Monday's Motivation

Streamline: Basic Edits You Can Make to Improve Your Writing (Part 2)

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Last week, we discussed some basic ways to avoid wordiness in our writing. If you’d like to check out specific examples or that post, click here. This week, we’re moving onto dialogue. There is perhaps nothing we complicate more and yet dialogue doesn’t have to be messy for writers.

Here’s some basic rules:

#1: Never teach lessons in dialogue. This is when a character lectures another to get across a point your drawing at in your writing. Not only is this unnecessary, but it flattens the words on the page. Instead, let the lesson or theme derive naturally from the plot.

#2: Avoid using character names. This is huge and so easy for us to do! In the real world when we speak, we don’t end statements with names.

“I need you to empty the dishwasher.”

“Sure, Sarah.”

How unnatural that sounds! See, the speaker already knows the listener is addressing her. In the real world, it’s often unnecessary to drop name tags at the end of statements. The same is true in fiction. In order to avoid the Leave it to Beaver syndrome, we must show our reader who is speaking without making our dialogue awkward. So realistically, we would either previously make the speaker evident or we could add a tag (a short description outside of the dialogue) using action to embellish the character on the page.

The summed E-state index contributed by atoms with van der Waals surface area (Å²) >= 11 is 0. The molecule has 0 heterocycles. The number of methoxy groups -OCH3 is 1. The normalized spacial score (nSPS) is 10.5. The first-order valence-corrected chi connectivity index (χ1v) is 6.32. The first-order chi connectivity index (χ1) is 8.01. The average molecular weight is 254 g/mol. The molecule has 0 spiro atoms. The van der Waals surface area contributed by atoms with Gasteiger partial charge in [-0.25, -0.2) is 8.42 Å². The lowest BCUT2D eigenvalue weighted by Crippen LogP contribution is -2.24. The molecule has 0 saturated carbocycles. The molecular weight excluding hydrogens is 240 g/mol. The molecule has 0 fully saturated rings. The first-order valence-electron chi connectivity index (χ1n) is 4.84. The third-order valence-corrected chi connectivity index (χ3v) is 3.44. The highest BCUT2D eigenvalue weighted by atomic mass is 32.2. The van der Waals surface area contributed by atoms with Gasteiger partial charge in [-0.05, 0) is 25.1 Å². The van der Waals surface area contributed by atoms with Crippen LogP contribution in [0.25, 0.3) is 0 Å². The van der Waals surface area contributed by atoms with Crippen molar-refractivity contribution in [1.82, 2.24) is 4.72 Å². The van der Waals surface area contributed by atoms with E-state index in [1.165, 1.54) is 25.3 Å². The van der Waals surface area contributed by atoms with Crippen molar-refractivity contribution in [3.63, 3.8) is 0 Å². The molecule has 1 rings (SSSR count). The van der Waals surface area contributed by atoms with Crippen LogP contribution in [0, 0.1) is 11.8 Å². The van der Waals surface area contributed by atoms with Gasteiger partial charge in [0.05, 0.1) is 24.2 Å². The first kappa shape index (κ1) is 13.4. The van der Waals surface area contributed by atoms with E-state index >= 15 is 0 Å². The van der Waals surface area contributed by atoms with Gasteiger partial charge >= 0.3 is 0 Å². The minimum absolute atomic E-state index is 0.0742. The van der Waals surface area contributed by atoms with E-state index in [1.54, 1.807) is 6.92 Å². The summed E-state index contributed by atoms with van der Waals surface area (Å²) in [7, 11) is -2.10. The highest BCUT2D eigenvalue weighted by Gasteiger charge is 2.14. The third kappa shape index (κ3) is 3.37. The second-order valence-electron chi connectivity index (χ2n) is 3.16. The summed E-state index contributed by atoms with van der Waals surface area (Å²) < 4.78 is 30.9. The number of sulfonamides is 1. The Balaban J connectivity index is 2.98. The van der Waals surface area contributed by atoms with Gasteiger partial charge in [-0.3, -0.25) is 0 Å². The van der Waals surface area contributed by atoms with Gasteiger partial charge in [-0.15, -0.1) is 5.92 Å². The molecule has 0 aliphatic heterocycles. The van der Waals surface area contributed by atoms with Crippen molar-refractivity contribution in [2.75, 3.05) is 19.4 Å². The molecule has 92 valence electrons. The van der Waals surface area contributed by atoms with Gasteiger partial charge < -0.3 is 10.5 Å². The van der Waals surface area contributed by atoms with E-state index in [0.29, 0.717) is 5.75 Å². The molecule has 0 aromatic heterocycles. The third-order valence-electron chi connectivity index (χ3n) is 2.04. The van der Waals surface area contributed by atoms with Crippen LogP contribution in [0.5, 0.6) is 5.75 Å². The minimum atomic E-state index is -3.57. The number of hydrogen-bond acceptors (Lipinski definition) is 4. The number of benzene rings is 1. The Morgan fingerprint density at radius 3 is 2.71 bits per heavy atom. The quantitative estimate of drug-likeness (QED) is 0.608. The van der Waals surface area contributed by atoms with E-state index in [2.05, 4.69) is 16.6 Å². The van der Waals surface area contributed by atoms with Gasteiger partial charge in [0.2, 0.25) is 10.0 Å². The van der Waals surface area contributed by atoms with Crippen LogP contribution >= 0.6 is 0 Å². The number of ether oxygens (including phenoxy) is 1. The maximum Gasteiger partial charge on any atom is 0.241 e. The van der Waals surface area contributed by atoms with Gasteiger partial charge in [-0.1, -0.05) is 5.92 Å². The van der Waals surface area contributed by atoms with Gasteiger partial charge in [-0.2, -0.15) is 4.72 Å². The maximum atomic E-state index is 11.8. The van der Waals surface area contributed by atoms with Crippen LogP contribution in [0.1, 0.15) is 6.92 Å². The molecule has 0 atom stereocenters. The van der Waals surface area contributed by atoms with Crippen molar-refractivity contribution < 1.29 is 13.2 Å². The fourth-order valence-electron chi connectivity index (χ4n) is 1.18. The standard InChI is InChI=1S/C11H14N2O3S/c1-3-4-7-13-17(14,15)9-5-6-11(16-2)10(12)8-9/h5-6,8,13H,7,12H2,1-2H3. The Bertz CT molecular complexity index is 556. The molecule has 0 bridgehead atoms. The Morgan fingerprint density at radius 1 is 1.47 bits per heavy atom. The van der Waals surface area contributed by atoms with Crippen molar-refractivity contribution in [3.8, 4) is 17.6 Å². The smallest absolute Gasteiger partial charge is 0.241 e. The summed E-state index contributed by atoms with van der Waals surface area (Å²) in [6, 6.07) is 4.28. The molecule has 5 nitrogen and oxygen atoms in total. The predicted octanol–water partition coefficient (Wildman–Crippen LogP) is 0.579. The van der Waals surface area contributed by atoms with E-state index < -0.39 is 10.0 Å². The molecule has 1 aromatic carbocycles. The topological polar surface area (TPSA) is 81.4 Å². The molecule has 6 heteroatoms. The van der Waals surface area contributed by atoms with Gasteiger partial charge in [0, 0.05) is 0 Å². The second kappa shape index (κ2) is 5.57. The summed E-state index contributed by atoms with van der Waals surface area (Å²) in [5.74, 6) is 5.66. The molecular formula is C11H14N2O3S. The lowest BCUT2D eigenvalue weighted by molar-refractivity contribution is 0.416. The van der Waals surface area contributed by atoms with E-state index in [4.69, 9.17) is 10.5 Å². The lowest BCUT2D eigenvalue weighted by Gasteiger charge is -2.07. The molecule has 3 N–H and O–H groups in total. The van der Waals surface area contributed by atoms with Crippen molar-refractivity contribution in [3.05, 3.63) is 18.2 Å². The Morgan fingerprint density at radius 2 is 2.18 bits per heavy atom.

#3: Never have characters telling each other things. What do I mean? Well, great writers avoid the “you know” syndrome. This is when a character explains something just to make the reader aware, when in reality the other character would already know the information. We avoid this as writers, because it takes our reader outside the characters’ heads. Dialogue should always deepen the POV.

#4: Lighten up the accents. Use unique words over re-spellings to build accents into your dialogue. A little goes a long way. If you choose to give a character an accent, the reader often will hear it without the need for you to phonetically re-spell each word. Don’t make the reader’s job difficult. If they can’t read the dialogue with ease, they won’t want to continue reading. So enjoy accents with just a sprinkle. If the dialect seems overdone to you, it probably will feel burdensome to the reader.

Hopefully, these edits will get you started on the right foot this week! If you have any additional tips on dialogue, leave them in the comments below. Have a wonderful Monday, friends!

3 thoughts on “Streamline: Basic Edits You Can Make to Improve Your Writing (Part 2)

  1. I completely agree with your point about not using character names. It’s not a natural way of speaking, so we should avoid it as much as possible in writing dialogue. Great point!

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